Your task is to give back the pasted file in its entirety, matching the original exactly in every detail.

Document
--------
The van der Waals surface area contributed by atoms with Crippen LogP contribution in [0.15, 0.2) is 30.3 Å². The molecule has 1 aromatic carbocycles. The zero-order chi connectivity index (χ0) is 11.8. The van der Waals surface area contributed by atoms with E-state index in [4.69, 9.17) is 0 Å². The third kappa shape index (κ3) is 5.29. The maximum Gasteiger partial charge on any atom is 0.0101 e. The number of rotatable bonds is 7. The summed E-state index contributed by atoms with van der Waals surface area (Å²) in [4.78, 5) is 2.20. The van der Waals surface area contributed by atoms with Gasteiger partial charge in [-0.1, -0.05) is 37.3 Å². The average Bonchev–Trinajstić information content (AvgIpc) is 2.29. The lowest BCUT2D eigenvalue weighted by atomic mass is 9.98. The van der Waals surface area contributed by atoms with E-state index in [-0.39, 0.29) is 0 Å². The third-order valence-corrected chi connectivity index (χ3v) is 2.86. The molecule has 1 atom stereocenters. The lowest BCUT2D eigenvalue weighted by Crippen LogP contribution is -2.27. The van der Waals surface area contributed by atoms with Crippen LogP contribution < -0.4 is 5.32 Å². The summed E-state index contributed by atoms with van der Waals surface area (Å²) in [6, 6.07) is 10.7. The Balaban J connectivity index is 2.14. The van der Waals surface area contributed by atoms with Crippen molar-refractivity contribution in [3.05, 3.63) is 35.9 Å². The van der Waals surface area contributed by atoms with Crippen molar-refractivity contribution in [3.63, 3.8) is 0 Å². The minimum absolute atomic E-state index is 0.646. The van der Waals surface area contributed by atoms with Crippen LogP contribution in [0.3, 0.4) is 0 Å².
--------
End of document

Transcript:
The van der Waals surface area contributed by atoms with Crippen LogP contribution in [0.15, 0.2) is 30.3 Å². The molecule has 1 aromatic carbocycles. The zero-order chi connectivity index (χ0) is 11.8. The van der Waals surface area contributed by atoms with E-state index in [4.69, 9.17) is 0 Å². The third kappa shape index (κ3) is 5.29. The maximum Gasteiger partial charge on any atom is 0.0101 e. The number of rotatable bonds is 7. The summed E-state index contributed by atoms with van der Waals surface area (Å²) in [4.78, 5) is 2.20. The van der Waals surface area contributed by atoms with Gasteiger partial charge in [-0.1, -0.05) is 37.3 Å². The average Bonchev–Trinajstić information content (AvgIpc) is 2.29. The lowest BCUT2D eigenvalue weighted by atomic mass is 9.98. The van der Waals surface area contributed by atoms with E-state index in [-0.39, 0.29) is 0 Å². The third-order valence-corrected chi connectivity index (χ3v) is 2.86. The molecule has 1 atom stereocenters. The lowest BCUT2D eigenvalue weighted by Crippen LogP contribution is -2.27. The van der Waals surface area contributed by atoms with Crippen LogP contribution < -0.4 is 5.32 Å². The summed E-state index contributed by atoms with van der Waals surface area (Å²) in [6, 6.07) is 10.7. The Balaban J connectivity index is 2.14. The van der Waals surface area contributed by atoms with Crippen molar-refractivity contribution in [3.05, 3.63) is 35.9 Å². The van der Waals surface area contributed by atoms with Crippen molar-refractivity contribution in [3.63, 3.8) is 0 Å². The minimum absolute atomic E-state index is 0.646. The van der Waals surface area contributed by atoms with Crippen LogP contribution in [0.3, 0.4) is 0 Å².